Spreading the Word


T oday I have a question for you all — and a new list. It features support groups both online and in-person, both family-oriented and general, designed to help people connect, learn, share stories, take heart, and navigate their challenges with hope. All of which the Mad in the Family page was designed for. 

You’ll also find it in the box down below connecting to sign-up details for Mad in America’s own support groups (one for parents in Europe, one for parents in the US and Canada). Just below the link for MIA groups, now, is an additional, permanent link leading to the new page of support-group listings

To be clear: This collection of info by no means complete! It’s only a start. I simply pulled together the details I had on hand, including information that was emailed to me recently regarding groups in California’s Bay Area. That inspired me. I thought: Why not create a list? My hope is it will expand in the coming weeks and months, as I round up more details on other groups — for families and people generally — that meet physically or virtually around the globe and adhere to a different mindset, more humane and compassionate, than the usual, pharma-driven, drug-based approach.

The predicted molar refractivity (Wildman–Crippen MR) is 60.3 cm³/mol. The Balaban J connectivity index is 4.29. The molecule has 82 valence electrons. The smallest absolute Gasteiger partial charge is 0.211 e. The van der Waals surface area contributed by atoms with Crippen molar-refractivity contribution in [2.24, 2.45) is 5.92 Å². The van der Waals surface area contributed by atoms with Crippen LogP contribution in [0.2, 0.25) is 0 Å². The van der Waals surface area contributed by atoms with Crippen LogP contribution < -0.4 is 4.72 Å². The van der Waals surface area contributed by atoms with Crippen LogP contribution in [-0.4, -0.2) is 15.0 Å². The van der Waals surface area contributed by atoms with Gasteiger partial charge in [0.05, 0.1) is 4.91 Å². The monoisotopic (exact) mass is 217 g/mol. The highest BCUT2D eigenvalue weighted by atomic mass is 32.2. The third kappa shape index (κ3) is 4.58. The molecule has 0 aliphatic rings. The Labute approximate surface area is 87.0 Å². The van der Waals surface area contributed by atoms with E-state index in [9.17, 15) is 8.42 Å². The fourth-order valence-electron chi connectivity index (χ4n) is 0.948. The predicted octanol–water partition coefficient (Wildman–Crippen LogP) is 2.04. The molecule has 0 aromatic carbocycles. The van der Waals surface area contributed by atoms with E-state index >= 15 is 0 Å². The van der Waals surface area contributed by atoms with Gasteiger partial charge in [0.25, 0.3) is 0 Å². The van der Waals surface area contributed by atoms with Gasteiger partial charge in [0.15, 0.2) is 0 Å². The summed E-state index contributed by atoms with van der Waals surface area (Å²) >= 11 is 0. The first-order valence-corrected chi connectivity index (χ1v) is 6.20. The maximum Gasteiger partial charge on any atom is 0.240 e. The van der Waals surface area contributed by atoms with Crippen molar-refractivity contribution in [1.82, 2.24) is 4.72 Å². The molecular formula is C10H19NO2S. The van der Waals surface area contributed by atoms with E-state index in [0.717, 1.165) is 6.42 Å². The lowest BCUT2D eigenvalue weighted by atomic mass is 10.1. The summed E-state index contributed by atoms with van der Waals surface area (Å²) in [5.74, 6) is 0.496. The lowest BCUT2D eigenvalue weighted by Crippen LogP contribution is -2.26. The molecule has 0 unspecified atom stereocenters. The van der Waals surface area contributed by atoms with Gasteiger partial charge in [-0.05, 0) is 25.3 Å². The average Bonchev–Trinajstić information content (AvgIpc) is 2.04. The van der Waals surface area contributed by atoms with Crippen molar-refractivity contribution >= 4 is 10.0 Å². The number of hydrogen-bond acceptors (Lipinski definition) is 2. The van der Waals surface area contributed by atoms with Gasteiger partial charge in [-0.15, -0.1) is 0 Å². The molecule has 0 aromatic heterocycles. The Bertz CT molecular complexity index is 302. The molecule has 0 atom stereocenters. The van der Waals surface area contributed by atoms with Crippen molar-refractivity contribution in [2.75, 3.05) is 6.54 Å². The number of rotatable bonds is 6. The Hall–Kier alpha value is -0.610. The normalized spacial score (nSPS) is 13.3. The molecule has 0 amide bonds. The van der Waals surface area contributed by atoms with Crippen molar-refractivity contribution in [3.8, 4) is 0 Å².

My hope, too, is that you’ll think of me as point-woman — on this topic and others — for gathering helpful information and spreading the word.

Which leads me to my question for you: Do you have info I should share? Which other support groups fit the bill and belong on this list? If you have something in mind, please, zap it my way at [email protected].

And please, tell people you know. Post the list, tweet it, get it out there, ask folks if they have anything to add. I want this list — and the family page overall — to be as supportive, accessible, comprehensive, and inclusive as it can be. As the naturalist John Muir once observed: “When one tugs at a single thing in nature, he finds it attached to the rest of the world.” 

We are attached to each other. We’re a community, after all.

-Amy Biancolli, Family Editor 


Mad in America hosts blogs by a diverse group of writers. These posts are designed to serve as a public forum for a discussion—broadly speaking—of psychiatry and its treatments. The opinions expressed are the writers’ own.


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